Last Updated: Friday - 09/24/2010
Week of August 30, 2004
Revered Marian icon returns to Russia
Fatima group plays key role in ecumenical gesture
By CINDY WOODEN
Catholic News Service
For those who had a hand in getting the icon of the Mother of God of Kazan back to Russia, its transfer was a prayer answered and a dream denied.
Pope John Paul had wanted to carry the Russian icon home. His travelling to Russia, icon in hand, was part of the dream of many people belonging to the Blue Army-World Apostolate of Fatima, which purchased the icon from an Englishwoman in 1970 and gave it to the pope in 1993.
The dream of a papal trip has been set aside, replaced by fervent prayers for better relations between Catholics and Russian Orthodox.
The icon had travelled around the United States in the mid-1970s with members of the Blue Army venerating it as they prayed the rosary for the conversion of communist Russia, as Our Lady of Fatima had requested.
Peter Anderson, a member of the Seattle archdiocesan ecumenical commission, remembers reading about the icon in Soul, the Blue Army magazine.
But the icon really began to occupy Anderson's time after a 1989 visit to what was then Leningrad - now St. Petersburg - as part of the Leningrad-Seattle Sister Churches program. An Orthodox deacon explained to him how important the icon was for Russian Christians.
When Metropolitan Alexy of Leningrad, the future Patriarch Alexy II of Moscow, visited Seattle in 1989, he had dinner with Father Frederick Miller, then-executive director of the Blue Army.
Miller, who now is the spiritual director of seminarians at Rome's North American College, said the dinner at Seattle's Space Needle "was strange."
The metropolitan and two priests arrived at the popular restaurant at the top of the Space Needle and "sang grace at the top of their lungs. It was quite impressive. Everyone in the restaurant was silent, forks dropped," Miller said Aug. 23.
Miller said Alexy was interested in knowing the specific history of the Blue Army's icon - even then there were doubts that it was the 16th-century original - and in finding out about the Blue Army.
But Alexy was wary and nothing was determined at the meeting, the priest said.
By then, the Blue Army had transferred the icon to the Byzantine chapel of the organization's hotel, the Domus Pacis, in Fatima, Portugal.
Anderson was still keen to do something, so he wrote about the icon and its importance to then-Archbishop Edward Cassidy, the new president of the Pontifical Council for Promoting Christian Unity.
Although religious freedom was growing in the Soviet Union in 1989, the Cathedral of the Mother of God of Kazan in Leningrad was still a government-run "museum of atheism," Anderson said.
The Leningrad-Seattle Sister Churches program hoped that if the icon were given to then-Metropolitan Alexy - especially if Pope John Paul gave it to him - it would pressure the government to restore the cathedral to its original use as a place of Orthodox worship, Anderson said.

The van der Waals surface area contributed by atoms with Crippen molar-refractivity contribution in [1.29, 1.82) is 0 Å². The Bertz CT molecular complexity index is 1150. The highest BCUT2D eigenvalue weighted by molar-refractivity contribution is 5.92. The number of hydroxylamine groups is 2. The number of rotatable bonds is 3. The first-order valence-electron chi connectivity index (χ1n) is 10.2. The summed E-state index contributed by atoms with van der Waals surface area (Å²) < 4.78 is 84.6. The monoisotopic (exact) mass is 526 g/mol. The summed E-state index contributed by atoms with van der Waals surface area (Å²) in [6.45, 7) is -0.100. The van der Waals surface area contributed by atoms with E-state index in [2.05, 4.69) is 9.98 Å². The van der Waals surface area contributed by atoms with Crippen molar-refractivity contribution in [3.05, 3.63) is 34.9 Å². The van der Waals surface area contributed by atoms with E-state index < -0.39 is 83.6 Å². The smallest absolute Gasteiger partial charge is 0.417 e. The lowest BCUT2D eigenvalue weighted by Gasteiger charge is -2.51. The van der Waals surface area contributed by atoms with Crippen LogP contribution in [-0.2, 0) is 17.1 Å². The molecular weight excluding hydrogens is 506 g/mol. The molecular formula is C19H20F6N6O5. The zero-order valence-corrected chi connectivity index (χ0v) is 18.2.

In 1993 with Miller as director of the Blue Army and then-Archbishop Theodore McCarrick of Newark, N.J., as apostolic visitor of the organization, Pope John Paul asked for the icon.
Miller said, "I felt the most important thing I did in my five years as director was to get the icon to the Holy See."
The icon's trip home to Russia, he said, "says something very positive about the Blue Army, despite some of its shortcomings. The organization promoted prayers for Russia and an awareness of the need for full Christian unity for most of the 20th century."
While there was a lot of Cold War rhetoric and even hints of "McCarthyism" - seeing a communist plot behind everything wrong in the world - "the Blue Army promoted a real attentiveness to the Fatima message in the United States," he said.
Neither Miller nor John Hauf, an editor at Soul from 1988 to 2000, could recall exactly how much the Blue Army had paid for the icon, although both said they thought it was less than US$50,000. The owner apparently drastically reduced her asking price after Russian Orthodox in the United States withdrew their bid for the icon.
Pope John Paul named McCarrick, now cardinal-archbishop of Washington, to be part of his delegation to take the icon to Moscow and return it Aug. 28.
The fact that the pope was not making the trip, the cardinal said, "is a sadness for me because I know he wanted to do this himself for no other reason than to honour the Church and people of Russia and their faith and trust in the mother of God."
Although "circumstance will not make that possible," the cardinal said, "the pope felt that it was time that it be returned to Russia."
While Anderson, too, is disappointed that Pope John Paul is not carrying the icon to Russia, "I think the important thing is that it is happening, and I pray that it is a time of grace."
"This is better than just keeping the icon, and the holy father is making this a major event," he said. "What happens this week can touch a lot of Russian hearts."